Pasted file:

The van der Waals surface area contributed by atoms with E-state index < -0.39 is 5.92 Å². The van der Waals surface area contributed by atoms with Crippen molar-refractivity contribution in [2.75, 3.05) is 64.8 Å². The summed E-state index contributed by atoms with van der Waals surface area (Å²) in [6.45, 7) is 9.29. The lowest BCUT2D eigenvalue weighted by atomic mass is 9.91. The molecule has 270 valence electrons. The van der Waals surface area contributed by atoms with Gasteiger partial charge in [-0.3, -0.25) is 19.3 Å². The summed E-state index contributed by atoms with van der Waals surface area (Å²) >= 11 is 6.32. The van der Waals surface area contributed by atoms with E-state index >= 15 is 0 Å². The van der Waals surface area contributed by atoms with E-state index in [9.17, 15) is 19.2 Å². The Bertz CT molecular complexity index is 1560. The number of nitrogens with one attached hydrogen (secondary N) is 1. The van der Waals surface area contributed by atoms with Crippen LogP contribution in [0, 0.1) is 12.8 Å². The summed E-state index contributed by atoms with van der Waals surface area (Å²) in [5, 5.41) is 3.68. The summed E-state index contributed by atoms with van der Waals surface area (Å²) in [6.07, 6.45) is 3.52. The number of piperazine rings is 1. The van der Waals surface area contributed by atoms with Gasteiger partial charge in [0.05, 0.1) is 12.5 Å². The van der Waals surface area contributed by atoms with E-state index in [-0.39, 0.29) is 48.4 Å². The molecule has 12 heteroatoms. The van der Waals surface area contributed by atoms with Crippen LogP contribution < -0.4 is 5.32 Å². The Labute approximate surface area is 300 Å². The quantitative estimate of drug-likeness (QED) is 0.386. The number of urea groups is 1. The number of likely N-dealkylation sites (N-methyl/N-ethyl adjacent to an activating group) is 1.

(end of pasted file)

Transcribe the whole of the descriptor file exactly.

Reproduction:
The van der Waals surface area contributed by atoms with E-state index < -0.39 is 5.92 Å². The van der Waals surface area contributed by atoms with Crippen molar-refractivity contribution in [2.75, 3.05) is 64.8 Å². The summed E-state index contributed by atoms with van der Waals surface area (Å²) in [6.45, 7) is 9.29. The lowest BCUT2D eigenvalue weighted by atomic mass is 9.91. The molecule has 270 valence electrons. The van der Waals surface area contributed by atoms with Gasteiger partial charge in [-0.3, -0.25) is 19.3 Å². The summed E-state index contributed by atoms with van der Waals surface area (Å²) >= 11 is 6.32. The van der Waals surface area contributed by atoms with E-state index >= 15 is 0 Å². The van der Waals surface area contributed by atoms with E-state index in [9.17, 15) is 19.2 Å². The Bertz CT molecular complexity index is 1560. The number of nitrogens with one attached hydrogen (secondary N) is 1. The van der Waals surface area contributed by atoms with Crippen LogP contribution in [0, 0.1) is 12.8 Å². The summed E-state index contributed by atoms with van der Waals surface area (Å²) in [5, 5.41) is 3.68. The summed E-state index contributed by atoms with van der Waals surface area (Å²) in [6.07, 6.45) is 3.52. The number of piperazine rings is 1. The van der Waals surface area contributed by atoms with Gasteiger partial charge in [0.05, 0.1) is 12.5 Å². The van der Waals surface area contributed by atoms with E-state index in [-0.39, 0.29) is 48.4 Å². The molecule has 12 heteroatoms. The van der Waals surface area contributed by atoms with Crippen LogP contribution < -0.4 is 5.32 Å². The Labute approximate surface area is 300 Å². The quantitative estimate of drug-likeness (QED) is 0.386. The number of urea groups is 1. The number of likely N-dealkylation sites (N-methyl/N-ethyl adjacent to an activating group) is 1.